OIL OF CAMPHOR.?Under the title Oleum Camphora

Currently camphor that is used in pharmacies is synthetic

OIL OF CAMPHOR.?Under the title Oleum Camphora

This information has been taken from the United Stated Dispensatory Wood-Osol 23rd Edition 1943. The information contained is for historical purposes only.

OIL OF CAMPHOR.—Under the title Oleum CamphorcB the U. S. V recognized a volatile oil obtained from the camphor tree. This is a color-less fluid or of a light yellowish-brown color, having a strong odor like that of camphor, a bitterish camphorous taste and a specific gravity, at 20° C., of 0.875 to 0.900. It acts strongly on polarized light, and is dextrogyrate. In addi-tion to camphor, the following substances have been reported in this oil: Terpineol, phellandrene, dipentene, cadinene, eugenol, cineol, d-pinene, safrol and acetaldehyde. The oil is said to be used in Japan for the preparation of Chinese ink and varnishes, and for burning. As a diluent for artists' colors it is useful because its capacity for dissolving resins is greater than that of oil of turpentine and similar liquids.

The oil of camphor is no longer employed as an internal remedy but is still used as a rubefa-cient and anodyne liniment, diluted with soap liniment or olive oil, in local rheumatism and neuralgic pains, bruises, sprains, etc.

The Dryobalanops oil of camphor is said to be found in trees too young to produce cam-phor, and is supposed to constitute the first stage in the development of this substance, as it occupies the cavities in the trunk which are after-wards filled with the camphor. The chief con-stituent of it is a peculiar volatile oil, which is termed borneene; it is isomeric with oil of tur-pentine, CioHis, and holds in solution borneol and resin. By fractional distillation this oil may be separated into two portions, the one more volatile than the other.

Uses.—Locally camphor is irritant, with prob-ably a benumbing influence upon the peripheral sensory nerves, and somewhat antiseptic. It is absorbed through mucous membranes not very readily, but easily from subcutaneous tissue. It combines in the body with glycuronic acid and is eliminated in this combination by the kidneys. The systemic action of camphor is not well un-derstood. In frogs it is depressant to the spinal cord and causes increasing paralysis of the central nervous system. In the higher mam-mals, however, it produces active convulsions which are apparently due to an effect upon the brain stem although it is not clear whether this is on the cerebral cortex or lower. With small doses there is more or less stimulation of respir-ation apparently most marked when that function is depressed by ether, morphine or similar drugs (see Hauzlik, J. P. Ex. T, 1923, 20, 463). After toxic doses there is secondary depTessiotv and death is usually due to respiratory failure.

The experiments with camphor on the circu-lation have been quite voluminous with extraor-dinary divergence of results. Although Christen-sen and Lynch (/. A. Ph. A., 1937, 26, 786) have reported that it consistently causes a rise in the blood pressure in all doses from 5 to 20 rng. per kilo, the bulk of evidence is that unless convul-sive doses are employed the blood pressure is lowered from the beginning, the degree of fall being proportional to the dose. Studies on the isolated animal heart are practically unanimous in the conclusion that there is no stimulating effect on the heart muscle. A number of investi-gators, however, hold that when the heart is weakened by poisons such as chloral hydrate or phosphorus it has a marked power of strengthen-ing its contractions (see Levy and Beaune, B. Sci. Pharm., 1932, 39, 217), but a number of competent investigators have failed to find any evidence of such effect. Froehlich and Gross-man (A. E. P. P., 1921, 89, 1) and others have reported that it will restore normal rhythm in fibrillating hearts but other competent investi-gators deny any such action.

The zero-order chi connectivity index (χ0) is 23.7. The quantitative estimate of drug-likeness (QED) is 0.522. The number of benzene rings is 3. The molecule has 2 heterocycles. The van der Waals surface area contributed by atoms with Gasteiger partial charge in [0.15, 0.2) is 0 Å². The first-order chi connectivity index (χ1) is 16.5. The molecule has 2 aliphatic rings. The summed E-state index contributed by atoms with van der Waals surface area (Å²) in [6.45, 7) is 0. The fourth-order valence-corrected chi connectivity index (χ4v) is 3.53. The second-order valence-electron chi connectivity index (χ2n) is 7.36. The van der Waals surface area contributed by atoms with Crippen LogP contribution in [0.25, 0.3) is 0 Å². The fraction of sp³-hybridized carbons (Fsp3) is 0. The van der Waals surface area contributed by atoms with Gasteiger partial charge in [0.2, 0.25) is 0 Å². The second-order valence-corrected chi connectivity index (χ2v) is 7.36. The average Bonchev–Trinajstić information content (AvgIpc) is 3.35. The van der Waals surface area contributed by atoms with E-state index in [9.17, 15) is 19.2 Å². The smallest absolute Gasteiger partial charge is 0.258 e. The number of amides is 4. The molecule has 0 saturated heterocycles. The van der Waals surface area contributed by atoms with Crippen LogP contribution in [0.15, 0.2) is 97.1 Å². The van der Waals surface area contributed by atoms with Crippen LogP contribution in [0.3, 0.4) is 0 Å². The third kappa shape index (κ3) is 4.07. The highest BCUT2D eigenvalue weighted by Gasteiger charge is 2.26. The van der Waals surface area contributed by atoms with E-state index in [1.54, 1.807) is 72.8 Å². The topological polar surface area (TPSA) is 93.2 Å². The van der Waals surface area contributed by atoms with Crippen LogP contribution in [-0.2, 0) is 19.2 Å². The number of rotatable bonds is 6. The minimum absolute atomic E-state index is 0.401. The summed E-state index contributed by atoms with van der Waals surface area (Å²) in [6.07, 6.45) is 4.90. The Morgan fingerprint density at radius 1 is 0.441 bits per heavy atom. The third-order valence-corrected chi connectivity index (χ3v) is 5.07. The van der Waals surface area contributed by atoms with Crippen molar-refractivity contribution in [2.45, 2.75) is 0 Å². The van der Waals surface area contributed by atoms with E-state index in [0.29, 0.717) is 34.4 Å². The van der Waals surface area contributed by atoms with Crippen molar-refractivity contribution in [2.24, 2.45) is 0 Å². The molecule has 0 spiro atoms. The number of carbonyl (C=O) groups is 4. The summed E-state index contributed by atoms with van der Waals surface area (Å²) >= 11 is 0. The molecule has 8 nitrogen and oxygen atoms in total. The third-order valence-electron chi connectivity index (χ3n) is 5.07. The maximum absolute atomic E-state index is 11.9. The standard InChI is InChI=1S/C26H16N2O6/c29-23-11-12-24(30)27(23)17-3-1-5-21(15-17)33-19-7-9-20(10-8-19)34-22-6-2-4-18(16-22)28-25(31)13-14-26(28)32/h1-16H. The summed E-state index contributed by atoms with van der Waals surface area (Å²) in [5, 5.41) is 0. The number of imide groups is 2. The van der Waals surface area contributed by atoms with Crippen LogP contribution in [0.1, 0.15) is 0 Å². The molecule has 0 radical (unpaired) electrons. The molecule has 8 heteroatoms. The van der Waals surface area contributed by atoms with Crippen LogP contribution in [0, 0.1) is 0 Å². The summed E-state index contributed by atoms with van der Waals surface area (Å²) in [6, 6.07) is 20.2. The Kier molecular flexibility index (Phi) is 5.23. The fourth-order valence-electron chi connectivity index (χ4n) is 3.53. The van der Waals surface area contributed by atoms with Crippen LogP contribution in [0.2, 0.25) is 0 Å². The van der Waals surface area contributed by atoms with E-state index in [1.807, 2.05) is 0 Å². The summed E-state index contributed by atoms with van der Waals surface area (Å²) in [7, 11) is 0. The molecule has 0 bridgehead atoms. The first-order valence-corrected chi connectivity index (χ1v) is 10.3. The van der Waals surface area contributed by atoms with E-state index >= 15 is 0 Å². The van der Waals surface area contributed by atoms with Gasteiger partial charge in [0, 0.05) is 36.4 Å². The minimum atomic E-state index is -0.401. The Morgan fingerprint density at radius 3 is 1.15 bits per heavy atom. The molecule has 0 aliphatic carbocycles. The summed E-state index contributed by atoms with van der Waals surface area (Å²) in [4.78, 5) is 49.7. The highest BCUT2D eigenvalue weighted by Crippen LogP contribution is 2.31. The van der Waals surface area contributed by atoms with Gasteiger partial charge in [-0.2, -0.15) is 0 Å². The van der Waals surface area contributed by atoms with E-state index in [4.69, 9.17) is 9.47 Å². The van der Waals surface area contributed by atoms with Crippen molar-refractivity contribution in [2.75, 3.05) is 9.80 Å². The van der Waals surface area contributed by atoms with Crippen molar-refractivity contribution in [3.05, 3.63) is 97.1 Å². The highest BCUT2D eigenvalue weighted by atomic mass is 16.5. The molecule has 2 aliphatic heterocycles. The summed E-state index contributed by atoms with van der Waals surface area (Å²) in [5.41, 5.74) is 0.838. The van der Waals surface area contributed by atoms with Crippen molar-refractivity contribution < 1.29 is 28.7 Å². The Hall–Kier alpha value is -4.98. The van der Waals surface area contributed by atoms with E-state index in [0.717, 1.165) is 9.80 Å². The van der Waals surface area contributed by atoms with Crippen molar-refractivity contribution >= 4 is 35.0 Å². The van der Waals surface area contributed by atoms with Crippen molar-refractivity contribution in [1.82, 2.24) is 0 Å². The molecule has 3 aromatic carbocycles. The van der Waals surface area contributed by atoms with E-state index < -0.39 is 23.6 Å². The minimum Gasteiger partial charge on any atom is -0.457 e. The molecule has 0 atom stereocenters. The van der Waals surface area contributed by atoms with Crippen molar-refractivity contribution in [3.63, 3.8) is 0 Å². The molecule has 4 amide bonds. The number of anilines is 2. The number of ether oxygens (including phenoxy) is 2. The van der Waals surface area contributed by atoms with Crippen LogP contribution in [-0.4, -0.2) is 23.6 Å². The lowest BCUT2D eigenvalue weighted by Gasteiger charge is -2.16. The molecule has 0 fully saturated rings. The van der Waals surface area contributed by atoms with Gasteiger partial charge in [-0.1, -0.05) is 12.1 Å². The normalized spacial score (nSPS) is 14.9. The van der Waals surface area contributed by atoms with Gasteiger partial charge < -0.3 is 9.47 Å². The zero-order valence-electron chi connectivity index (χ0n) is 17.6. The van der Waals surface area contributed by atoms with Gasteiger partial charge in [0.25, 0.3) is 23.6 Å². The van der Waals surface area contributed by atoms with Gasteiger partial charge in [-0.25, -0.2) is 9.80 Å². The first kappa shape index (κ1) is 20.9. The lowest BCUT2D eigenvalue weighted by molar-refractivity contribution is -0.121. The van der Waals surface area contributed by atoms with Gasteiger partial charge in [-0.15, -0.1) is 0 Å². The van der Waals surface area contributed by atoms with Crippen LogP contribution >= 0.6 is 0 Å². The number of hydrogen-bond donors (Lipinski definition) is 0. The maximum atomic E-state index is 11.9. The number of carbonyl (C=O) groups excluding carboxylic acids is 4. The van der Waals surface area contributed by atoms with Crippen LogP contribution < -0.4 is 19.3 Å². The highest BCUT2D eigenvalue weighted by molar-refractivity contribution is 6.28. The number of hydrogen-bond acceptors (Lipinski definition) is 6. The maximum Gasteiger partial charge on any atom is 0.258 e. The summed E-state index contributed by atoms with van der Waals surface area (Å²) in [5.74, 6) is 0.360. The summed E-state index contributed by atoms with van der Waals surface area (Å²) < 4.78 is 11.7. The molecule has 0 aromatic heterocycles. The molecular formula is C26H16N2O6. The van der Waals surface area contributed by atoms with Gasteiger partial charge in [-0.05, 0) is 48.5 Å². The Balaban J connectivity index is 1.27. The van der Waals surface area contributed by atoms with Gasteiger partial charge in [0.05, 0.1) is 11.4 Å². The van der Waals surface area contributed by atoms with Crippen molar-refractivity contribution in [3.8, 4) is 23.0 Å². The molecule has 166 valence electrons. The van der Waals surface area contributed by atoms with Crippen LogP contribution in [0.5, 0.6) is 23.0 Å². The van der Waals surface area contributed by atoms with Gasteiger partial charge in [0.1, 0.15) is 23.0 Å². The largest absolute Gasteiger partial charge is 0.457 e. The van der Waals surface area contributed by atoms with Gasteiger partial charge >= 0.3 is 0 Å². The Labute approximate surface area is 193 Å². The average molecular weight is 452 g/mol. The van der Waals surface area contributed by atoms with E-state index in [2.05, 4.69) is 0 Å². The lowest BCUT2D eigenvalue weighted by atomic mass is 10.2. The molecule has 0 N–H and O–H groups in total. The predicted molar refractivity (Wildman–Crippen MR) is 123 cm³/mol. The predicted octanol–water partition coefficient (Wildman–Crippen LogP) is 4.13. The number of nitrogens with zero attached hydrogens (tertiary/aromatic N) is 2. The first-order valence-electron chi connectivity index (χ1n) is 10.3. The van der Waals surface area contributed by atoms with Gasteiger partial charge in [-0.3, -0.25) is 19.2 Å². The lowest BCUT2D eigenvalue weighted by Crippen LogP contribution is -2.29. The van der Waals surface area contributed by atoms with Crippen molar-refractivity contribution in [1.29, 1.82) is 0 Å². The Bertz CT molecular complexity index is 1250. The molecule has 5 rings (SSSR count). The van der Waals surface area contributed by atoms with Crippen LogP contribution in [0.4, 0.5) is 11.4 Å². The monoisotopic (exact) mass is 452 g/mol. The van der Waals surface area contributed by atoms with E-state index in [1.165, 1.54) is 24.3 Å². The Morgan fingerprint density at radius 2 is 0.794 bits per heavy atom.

While it is difficult to arrive at any positive conclusions from the contradictory results which have been reported we confess that we are in-clined to agree with the conclusions of Heath-cote (/. P. Ex. T., 1923, 21, 177) that there is "no convincing pharmacological evidence that camphor possesses any value as a cardiac or circulatory stimulant." Its value, if any, in clin-ical medicine as a circulatory stimulant, can only be established by more exact clinical studies than are at present available (see Marvin and Soifer, /. A. M. A., 1925, 83, 94). In Europe the drug is highly esteemed as an analeptic in various cardiac depressions, especially those of infectious fevers like typhoid or pneumonia, and has also been used in the treatment of myo-carditis. But in this country when it is em-ployed, it is rather with the hope than with the expectation of benefit.

In pneumonia camphor has been used not only as a cardiac stimulant but with the idea that it inhibits the growth of the pneumococci. While the evidence for this view is strongly suggestive it cannot be considered in any way conclusive. (For review of the literature on this subject see /. A. M. A., 1920, 74, 46.)

Aside from its action as a circulatory stimu-lant, camphor is used internally for its calmative influence in hysteria, general nervousness and neuralgia. Whether the effects in these condi-tions are due to any action other than a psychic influence from the strong taste of the drug, is open to question. It is also employed in the treatment of serous diarrheas, its effects being probably due to a local irritant action upon the mucous membrane of the intestines.

When a profound influence is desired, as in heart failure, it is necessary to give the drug hypodermically.